Supplementary Protection Certificates (SPCs) are 5-year maximum extensions to a 20-year patent for medicinal and plant protection products. The SPC was instituted to offset, at least in part, the period intervening while awaiting the issuance of a Marketing Authorisation (M.A.) for the medicinal or plant-protection product, i.e., between the filing of the patent application and the granting of an M.A. Article 3 of Regulation EC/469/2009 specifies the conditions for obtaining this I.P. tool which is based on the two legal pillars: patent law and regulatory law. Under patent law, application for an SPC may be filed for a product that is an active ingredient or combination of active ingredients, if that product is protected by a basic patent currently in force. The product must be an embodiment of the invention protected by the basic patent and must be specifically identified in the claims of the same basic patent by way of its structural characterisation (Medeva C-322/10) or its functional characterisation (HGS vs Eli Lilly C-493/12). In the case of combinations of active ingredients, the combination must be part of the invention covered by the patent, and each of the active ingredients must be specifically identifiable in the light of the information disclosed in that patent. Under regulatory law, the active ingredient or combination of active ingredients for which an SPC is sought must be contained in a medicinal product with an M.A. pursuant to Directive 2001/83/EC. The medicinal product must contain all the active ingredients mentioned in the SPC application, as confirmed by decisions Georgetown C-422/10, Medeva C-322/10. The medicinal product in question may, however, also comprise other active ingredients. No product that has been granted an SPC may obtain a second SPC. However, the same patent may generate other SPCs for different products, provided that each product is protected by that same patent and is an ingredient of the Marketing-Authorised medicinal product. In the special case of a new combination of ingredients consisting of a first active ingredient protected by a basic patent and already the subject matter of an SPC, along with a second active ingredient known in the prior art, a new SPC may be obtained only if the combination is specified in the wording of the claims of the basic patent and is identified as an embodiment of the invention. However, if the specific combination is not an embodiment of the invention, no new SPC may be allowed (Sanofi C-443/12). The question of SPC protection of combinations of active ingredients is the subject of open debate in Europe and important decisions of the CJEU on the issue are expected in the very near future. SPCs may be granted only on the basis of the first M.A. for a medicinal product. A second SPC may not be granted on the basis of a new M.A. for a second therapeutic use or for a new formulation of a product that has already been granted a first M.A. (see Decision C-673/18 - Santen vs INPI and Decision C-443/17-Abraxis Biosciences vs Comptroller). Regulation EC/469/2009 was recently amended by Regulation EU/2019/933 to include the granting a waiver within the SPC framework to allow the manufacture and storing of generic and biosimilar forms of original active ingredients, yet without affecting the finality of the protection of intellectual property rights that remain one of the cornerstones of innovation, competitiveness and growth in the internal market. (Recital no.7). In practical terms, the waiver system allows a medicinal containing a product SPC-protected, as well as any connected act strictly necessary for the realization to be manufactured no earlier than six months prior to the expiry of the SPC for the purpose of export to third countries where there is no protection or, for the purpose of temporarily storing product in a EU member state before release onto the market that is allowed the day after SPC expiry.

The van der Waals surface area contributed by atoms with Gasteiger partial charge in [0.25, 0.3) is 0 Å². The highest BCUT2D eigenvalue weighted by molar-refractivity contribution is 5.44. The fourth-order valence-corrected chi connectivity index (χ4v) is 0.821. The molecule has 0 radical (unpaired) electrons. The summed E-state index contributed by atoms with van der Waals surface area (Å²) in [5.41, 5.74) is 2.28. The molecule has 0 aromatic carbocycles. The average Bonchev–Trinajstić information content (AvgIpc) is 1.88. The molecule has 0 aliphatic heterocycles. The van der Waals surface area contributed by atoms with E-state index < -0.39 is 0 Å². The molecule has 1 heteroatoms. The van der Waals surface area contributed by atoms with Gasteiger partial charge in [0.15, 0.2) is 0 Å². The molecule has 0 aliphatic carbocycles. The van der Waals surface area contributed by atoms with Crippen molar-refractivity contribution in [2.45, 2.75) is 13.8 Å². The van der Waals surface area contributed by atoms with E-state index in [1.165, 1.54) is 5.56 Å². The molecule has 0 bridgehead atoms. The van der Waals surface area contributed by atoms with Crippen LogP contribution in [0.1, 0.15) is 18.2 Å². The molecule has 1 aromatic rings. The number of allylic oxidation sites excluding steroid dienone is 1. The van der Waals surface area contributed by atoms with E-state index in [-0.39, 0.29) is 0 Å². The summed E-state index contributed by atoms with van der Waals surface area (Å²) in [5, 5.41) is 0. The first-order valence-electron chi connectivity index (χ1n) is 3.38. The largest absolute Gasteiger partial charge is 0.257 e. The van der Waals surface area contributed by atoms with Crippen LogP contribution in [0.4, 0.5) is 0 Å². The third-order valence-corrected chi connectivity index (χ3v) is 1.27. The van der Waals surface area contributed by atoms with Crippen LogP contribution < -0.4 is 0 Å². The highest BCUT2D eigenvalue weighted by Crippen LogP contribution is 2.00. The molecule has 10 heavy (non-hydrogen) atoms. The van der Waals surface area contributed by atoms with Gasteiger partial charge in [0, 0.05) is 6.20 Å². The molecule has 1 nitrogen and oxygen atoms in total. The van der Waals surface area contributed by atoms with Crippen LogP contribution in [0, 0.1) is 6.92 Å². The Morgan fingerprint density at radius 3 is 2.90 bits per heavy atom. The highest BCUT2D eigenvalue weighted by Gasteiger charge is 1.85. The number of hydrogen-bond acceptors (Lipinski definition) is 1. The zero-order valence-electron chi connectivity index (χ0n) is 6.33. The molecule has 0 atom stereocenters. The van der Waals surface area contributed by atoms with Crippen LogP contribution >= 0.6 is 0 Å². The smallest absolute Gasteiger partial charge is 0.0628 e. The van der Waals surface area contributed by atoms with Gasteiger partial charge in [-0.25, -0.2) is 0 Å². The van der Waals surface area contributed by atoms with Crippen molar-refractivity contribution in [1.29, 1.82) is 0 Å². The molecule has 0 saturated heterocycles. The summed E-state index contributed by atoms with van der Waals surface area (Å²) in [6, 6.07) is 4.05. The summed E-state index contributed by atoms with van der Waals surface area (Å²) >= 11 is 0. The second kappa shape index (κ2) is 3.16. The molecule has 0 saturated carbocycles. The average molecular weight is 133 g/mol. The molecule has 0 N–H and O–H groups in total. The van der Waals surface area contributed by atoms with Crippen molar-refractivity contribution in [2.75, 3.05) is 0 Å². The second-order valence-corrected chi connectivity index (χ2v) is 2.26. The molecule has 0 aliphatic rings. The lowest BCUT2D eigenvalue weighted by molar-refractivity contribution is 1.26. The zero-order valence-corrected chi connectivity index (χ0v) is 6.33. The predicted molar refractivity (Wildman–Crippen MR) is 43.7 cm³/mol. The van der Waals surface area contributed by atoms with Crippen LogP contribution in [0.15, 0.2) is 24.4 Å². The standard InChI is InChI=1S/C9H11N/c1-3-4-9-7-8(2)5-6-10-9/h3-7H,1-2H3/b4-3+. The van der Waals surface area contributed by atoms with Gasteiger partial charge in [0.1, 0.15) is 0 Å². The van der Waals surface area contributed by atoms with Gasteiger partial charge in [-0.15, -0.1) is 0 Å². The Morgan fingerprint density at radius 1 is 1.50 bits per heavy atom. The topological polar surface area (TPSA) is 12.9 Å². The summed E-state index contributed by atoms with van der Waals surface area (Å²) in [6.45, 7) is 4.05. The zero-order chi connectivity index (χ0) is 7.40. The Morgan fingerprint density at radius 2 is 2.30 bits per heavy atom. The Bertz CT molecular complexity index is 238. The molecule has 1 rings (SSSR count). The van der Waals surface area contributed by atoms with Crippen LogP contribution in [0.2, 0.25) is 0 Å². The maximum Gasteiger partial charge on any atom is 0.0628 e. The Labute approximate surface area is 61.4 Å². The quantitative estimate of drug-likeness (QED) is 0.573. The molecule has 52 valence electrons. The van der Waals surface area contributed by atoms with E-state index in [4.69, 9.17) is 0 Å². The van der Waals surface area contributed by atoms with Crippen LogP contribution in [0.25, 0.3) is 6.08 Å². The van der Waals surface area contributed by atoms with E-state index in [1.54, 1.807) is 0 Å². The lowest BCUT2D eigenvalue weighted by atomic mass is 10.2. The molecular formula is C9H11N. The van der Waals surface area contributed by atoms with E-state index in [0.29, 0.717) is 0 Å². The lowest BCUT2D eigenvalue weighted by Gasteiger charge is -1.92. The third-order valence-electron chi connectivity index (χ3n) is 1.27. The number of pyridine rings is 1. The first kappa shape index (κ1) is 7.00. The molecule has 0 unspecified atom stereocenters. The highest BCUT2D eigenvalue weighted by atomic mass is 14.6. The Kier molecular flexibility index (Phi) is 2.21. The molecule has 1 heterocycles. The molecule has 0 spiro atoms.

PATENT EXTENSION FOR MEDICINAL PRODUCTS IN EUROPE: SUPPLEMENTARY PROTECTION CERTIFICATES, SPECIFIC CASE LAW AND THE EXPORT WAIVER